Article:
Technical University of Nova Scotia
Department of Food Science and Technology
R. Alex Speers:(Speers@TUNS.CA)
Contact: T.A. Gill, Head Department of Food Science and Technology, Technical University of Nova Scotia, P.O. Box 1000, Halifax, NS, CAN, B3J 2X4, Phone (902) 420-7758, Fax (902) 420-0219.
Degrees Offered: M.Sc., Ph.D.
Associated Fields and Departments: Fisheries Engineering, Marine Oils, Seafood Biochemistry, Process Technology, Food Rheology and Texture, Thermal Process Science, Beverage Science, Industrial Microbiology, Agricultural Engineering, Chemical Engineering
Admission and Program Requirements: Minimum requirements include an undergraduate degree with a B average from a recognized university. Students whose native language is not English must provide a satisfactory score on an approved English language examination (TOFEL>550). Specific application details may be obtained from the Program Director or the Registrar. Graduate students are accepted on the basis of previous academic performance as well as the availability of research space and funding. Qualified students with scholarships or fellowships may be accommodated more readily, however, than those who would rely on the research supervisor for complete funding.
More detailed information on graduate studies is available through the TUNS calendar and the "Graduate Studies Handbook" available through the TUNS' Office of Graduate Studies. Further information on the Food Science program is available at our website http://www.dal.ca/~daltech/index.html.
Application Details: June 30 for September admission and October 31 for January admission. An application fee of $25 must accompany the application.
Facilities: Department facilities consist of the following major areas: marine oils laboratory; seafood chemistry laboratory and instrument room; test kitchen and sensory panel area; pilot plant; low temperature storage facility; food physical properties laboratory; and food microbiological laboratory.
These areas contain specialized instruments and food processing equipment to enable experimental processing, laboratory analyses, product storage and evaluation. In addition to a computer-controlled cold-storage facility, the pilot plant is equipped for experimental processing including freezing, canning, chilling, drying and smoking, centrifugal separation, meat-bone separation and modified atmosphere storage. The pilot plant is especially well equipped for thermal processing with a modern computer-controlled retort capable of steam, steam-air, or water immersion processing research.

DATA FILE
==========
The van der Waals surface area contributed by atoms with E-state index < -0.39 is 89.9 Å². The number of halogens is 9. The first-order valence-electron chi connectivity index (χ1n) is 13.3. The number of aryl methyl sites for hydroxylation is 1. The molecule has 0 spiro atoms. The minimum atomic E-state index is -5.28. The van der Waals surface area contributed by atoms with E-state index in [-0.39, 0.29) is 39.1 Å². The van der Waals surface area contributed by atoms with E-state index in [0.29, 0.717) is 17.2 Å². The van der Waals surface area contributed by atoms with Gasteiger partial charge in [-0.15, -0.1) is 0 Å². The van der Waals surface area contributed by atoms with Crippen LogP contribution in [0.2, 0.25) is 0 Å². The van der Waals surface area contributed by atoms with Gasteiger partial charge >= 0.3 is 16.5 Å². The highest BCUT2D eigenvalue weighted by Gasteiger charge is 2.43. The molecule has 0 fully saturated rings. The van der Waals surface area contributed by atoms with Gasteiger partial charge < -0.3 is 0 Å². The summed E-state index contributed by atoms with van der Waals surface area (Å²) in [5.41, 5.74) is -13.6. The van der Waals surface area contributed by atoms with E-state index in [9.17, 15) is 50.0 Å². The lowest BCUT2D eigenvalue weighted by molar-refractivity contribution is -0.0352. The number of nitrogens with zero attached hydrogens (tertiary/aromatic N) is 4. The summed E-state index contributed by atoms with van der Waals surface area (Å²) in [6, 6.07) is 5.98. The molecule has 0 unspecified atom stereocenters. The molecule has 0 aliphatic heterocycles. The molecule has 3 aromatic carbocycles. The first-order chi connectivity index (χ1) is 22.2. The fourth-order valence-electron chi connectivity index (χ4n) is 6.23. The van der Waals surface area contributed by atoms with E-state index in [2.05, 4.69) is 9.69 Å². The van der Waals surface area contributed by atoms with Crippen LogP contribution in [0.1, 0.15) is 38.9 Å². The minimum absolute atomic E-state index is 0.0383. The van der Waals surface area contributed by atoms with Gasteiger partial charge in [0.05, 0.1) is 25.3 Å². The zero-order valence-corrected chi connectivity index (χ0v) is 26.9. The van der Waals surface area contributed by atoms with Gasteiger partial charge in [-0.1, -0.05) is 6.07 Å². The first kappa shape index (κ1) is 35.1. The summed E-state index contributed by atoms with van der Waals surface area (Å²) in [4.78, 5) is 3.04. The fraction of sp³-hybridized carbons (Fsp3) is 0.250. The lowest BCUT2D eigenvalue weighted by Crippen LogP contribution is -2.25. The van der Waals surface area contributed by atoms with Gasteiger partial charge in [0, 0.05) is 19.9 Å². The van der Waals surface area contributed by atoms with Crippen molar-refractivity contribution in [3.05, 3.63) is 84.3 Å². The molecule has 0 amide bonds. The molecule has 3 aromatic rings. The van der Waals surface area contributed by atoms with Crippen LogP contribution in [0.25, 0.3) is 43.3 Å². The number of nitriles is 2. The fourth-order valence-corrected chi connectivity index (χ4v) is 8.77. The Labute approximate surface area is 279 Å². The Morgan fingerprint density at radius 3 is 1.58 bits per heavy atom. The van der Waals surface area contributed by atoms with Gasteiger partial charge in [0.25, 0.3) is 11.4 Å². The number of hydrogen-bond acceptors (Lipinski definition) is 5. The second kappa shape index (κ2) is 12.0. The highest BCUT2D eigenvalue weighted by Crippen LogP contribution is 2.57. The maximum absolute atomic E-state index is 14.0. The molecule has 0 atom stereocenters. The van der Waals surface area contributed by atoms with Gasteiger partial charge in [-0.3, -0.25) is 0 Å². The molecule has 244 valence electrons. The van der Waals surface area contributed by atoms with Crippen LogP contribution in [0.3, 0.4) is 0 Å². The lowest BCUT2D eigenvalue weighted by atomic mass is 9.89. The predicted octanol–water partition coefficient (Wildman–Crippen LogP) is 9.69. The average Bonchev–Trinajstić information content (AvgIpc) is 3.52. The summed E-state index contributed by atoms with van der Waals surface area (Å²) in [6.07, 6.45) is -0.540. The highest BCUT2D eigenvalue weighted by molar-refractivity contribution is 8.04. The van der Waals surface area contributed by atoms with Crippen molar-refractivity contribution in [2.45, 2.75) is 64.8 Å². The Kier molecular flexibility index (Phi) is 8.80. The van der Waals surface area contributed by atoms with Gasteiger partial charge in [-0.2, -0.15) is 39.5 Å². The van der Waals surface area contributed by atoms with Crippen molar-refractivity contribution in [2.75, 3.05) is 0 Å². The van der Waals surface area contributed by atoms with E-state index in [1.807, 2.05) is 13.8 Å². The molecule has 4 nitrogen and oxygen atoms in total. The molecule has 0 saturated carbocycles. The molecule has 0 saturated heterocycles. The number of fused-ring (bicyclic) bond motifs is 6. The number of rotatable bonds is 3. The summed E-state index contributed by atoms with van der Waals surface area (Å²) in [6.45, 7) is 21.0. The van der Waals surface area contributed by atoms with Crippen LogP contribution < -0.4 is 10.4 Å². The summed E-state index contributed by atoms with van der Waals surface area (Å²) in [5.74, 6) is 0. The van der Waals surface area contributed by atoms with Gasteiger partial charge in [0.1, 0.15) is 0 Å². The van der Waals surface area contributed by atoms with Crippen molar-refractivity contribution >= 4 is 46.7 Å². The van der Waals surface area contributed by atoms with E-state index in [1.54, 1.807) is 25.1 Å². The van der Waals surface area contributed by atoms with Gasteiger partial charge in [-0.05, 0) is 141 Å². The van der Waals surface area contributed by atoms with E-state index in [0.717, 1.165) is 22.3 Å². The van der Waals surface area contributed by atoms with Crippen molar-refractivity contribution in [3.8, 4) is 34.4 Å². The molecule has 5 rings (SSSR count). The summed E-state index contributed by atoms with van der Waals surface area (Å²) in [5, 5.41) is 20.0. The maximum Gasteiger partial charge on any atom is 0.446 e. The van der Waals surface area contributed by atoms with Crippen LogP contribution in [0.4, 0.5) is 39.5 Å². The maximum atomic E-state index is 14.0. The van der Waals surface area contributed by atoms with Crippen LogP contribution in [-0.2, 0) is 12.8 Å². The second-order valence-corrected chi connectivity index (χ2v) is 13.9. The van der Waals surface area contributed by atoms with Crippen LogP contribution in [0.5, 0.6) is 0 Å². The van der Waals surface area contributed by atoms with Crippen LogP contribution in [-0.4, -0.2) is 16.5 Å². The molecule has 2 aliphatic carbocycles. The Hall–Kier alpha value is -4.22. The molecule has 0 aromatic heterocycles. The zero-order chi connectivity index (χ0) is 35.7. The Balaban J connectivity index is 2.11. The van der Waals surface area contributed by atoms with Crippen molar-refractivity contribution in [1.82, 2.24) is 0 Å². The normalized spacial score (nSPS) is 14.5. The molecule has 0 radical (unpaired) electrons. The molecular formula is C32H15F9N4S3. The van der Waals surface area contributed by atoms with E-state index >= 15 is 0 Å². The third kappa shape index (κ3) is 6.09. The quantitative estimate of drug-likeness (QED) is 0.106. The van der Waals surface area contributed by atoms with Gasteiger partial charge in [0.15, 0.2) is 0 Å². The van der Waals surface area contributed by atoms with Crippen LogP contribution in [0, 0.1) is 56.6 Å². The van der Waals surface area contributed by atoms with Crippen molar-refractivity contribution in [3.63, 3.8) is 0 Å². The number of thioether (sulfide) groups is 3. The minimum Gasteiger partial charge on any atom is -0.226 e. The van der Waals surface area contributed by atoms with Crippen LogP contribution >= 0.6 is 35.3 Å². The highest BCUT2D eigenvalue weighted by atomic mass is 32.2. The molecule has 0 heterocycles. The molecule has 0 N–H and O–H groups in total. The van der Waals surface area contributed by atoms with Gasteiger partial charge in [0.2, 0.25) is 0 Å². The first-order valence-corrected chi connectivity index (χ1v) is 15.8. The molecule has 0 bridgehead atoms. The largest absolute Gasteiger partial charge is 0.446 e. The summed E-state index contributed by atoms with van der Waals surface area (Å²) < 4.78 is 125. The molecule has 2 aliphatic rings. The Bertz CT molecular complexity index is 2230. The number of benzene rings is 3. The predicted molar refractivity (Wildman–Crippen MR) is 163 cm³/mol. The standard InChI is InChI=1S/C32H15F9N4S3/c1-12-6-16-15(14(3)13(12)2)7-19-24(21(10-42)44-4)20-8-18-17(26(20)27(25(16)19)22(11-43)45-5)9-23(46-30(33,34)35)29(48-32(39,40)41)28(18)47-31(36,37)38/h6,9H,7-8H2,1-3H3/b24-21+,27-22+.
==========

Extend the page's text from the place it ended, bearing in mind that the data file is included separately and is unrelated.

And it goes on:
Specialized laboratory equipment includes: automated high performance and fast protein liquid chromatography systems, gas chromatography/mass spectroscopy system, preparative ultracentrifuge, analytical and preparative electrophoretic/ isoelectric focusing equipment, capillary electrophoresis system, Instron Universal Testing Machine, various colorimeters, U.V. and visible spectrophotometers, spectrofluorometer, Pen Kem System 3000 electrokinetic analyzer, TA Instruments Differential Scanning Calorimeter (DSC) and Thermal Mechanical Analyzer (TMA), Perkin-Elmer DSC, Bohlin controlled stress rheometer with a high temperature/pressure attachment, and a Paar rolling ball viscometer.
Assistantships: A listing of available scholarships and awards may be obtained after application to the graduate school. Qualified students may be asked to perform teaching assistant duties for which remuneration will be provided through part-time teaching assistantships (PTTA's).
Faculty and Research Interests
Dr. Robert G. Ackman: Edible fats and oils, particularly fish oils, particular interest in omega-3 fatty acids and the uptake of hydrocarbon pollutants into fish tissue.
Dr. Tom Gill: (Head) seafood biochemistry and protein changes in frozen seafood and surimi-based products, seafood quality, energy conservation in the canning of foods, enzymatic changes in fresh and frozen seafood, protein interactions in heated fish muscle systems and pharmaceutical products from fish.
Prof. John H. Merritt: Fish handling and processing with specialization in refrigeration, cold storage and fish by-products, drying systems, fish processing equipment, fish smokers and seafood processing facilities.
Dr. Allan T. Paulson: Food chemistry, thermal processing, chemical markers for the determination of thermal process lethality, rheology/texture/microstructure of food polymer systems and functionality of food proteins.
Dr. Alex Speers: Beverage, brewing and fermentation science, food texture and rheology, sensory analysis, colloidal chemistry of fluid foods.
Dr. Santosh Lall: Institute of Marine Biosciences, Halifax, NS. Nutrient requirements for fish growth, digestibility of feedstuffs, protein quality of fish meals and silage, nutritional strategies to reduce waste.
Dr. David Pink: Physics department, St. Francis Xavier University, Antigonish, NS. Theoretical modelling of phase transitions and cooperative phenomena at soft interfaces with particular interest in biological membranes, biomaterials and ordered films.
Dr. James Stewart: Biological Sciences Branch, Fisheries and Oceans, Halifax, NS. Biosynthesis and fate of algal toxins (paralytic shellfish poisons, saxitoxin family and amnesic shelfish poisoning), involvement of microorganisms in the process, petroleum microbiology, lobster disease and mariculture.
Dr. Juming Tang: Food Enginering Program, Department of Biological Systems Engineering, Washington State University, Pullman, WA., microwave heating, drying of foods, heat and mass transfer in food processing, and rheological properties of foods